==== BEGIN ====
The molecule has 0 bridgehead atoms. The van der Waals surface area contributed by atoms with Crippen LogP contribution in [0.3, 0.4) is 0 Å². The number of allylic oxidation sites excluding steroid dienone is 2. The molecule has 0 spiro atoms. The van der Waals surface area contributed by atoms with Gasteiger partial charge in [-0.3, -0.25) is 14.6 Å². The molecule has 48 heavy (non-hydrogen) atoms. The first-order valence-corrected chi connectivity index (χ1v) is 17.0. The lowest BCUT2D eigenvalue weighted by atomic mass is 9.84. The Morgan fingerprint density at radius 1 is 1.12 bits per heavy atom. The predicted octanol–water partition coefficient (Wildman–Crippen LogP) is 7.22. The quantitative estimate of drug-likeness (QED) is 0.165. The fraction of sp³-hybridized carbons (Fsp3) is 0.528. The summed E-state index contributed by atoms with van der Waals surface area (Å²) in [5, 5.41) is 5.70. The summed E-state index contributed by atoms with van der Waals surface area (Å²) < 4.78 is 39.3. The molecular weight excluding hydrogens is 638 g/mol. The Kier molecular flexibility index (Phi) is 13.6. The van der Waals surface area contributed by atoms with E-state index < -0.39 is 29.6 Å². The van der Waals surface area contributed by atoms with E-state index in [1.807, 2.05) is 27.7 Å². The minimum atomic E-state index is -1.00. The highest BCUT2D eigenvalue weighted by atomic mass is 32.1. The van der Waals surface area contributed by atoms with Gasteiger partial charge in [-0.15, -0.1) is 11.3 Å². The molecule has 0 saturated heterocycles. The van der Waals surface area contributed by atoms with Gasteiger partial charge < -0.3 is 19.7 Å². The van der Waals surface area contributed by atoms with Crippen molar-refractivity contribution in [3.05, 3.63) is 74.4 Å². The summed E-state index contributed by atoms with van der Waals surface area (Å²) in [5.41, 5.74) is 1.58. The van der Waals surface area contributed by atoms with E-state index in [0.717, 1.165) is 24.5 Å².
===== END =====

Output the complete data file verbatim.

The molecule has 0 bridgehead atoms. The van der Waals surface area contributed by atoms with Crippen LogP contribution in [0.3, 0.4) is 0 Å². The number of allylic oxidation sites excluding steroid dienone is 2. The molecule has 0 spiro atoms. The van der Waals surface area contributed by atoms with Gasteiger partial charge in [-0.3, -0.25) is 14.6 Å². The molecule has 48 heavy (non-hydrogen) atoms. The first-order valence-corrected chi connectivity index (χ1v) is 17.0. The lowest BCUT2D eigenvalue weighted by atomic mass is 9.84. The Morgan fingerprint density at radius 1 is 1.12 bits per heavy atom. The predicted octanol–water partition coefficient (Wildman–Crippen LogP) is 7.22. The quantitative estimate of drug-likeness (QED) is 0.165. The fraction of sp³-hybridized carbons (Fsp3) is 0.528. The summed E-state index contributed by atoms with van der Waals surface area (Å²) in [5, 5.41) is 5.70. The summed E-state index contributed by atoms with van der Waals surface area (Å²) < 4.78 is 39.3. The molecular weight excluding hydrogens is 638 g/mol. The Kier molecular flexibility index (Phi) is 13.6. The van der Waals surface area contributed by atoms with E-state index < -0.39 is 29.6 Å². The van der Waals surface area contributed by atoms with E-state index in [1.807, 2.05) is 27.7 Å². The minimum atomic E-state index is -1.00. The highest BCUT2D eigenvalue weighted by atomic mass is 32.1. The van der Waals surface area contributed by atoms with Gasteiger partial charge in [-0.15, -0.1) is 11.3 Å². The molecule has 0 saturated heterocycles. The van der Waals surface area contributed by atoms with Gasteiger partial charge < -0.3 is 19.7 Å². The van der Waals surface area contributed by atoms with Crippen molar-refractivity contribution in [3.05, 3.63) is 74.4 Å². The summed E-state index contributed by atoms with van der Waals surface area (Å²) in [5.41, 5.74) is 1.58. The van der Waals surface area contributed by atoms with E-state index in [0.717, 1.165) is 24.5 Å².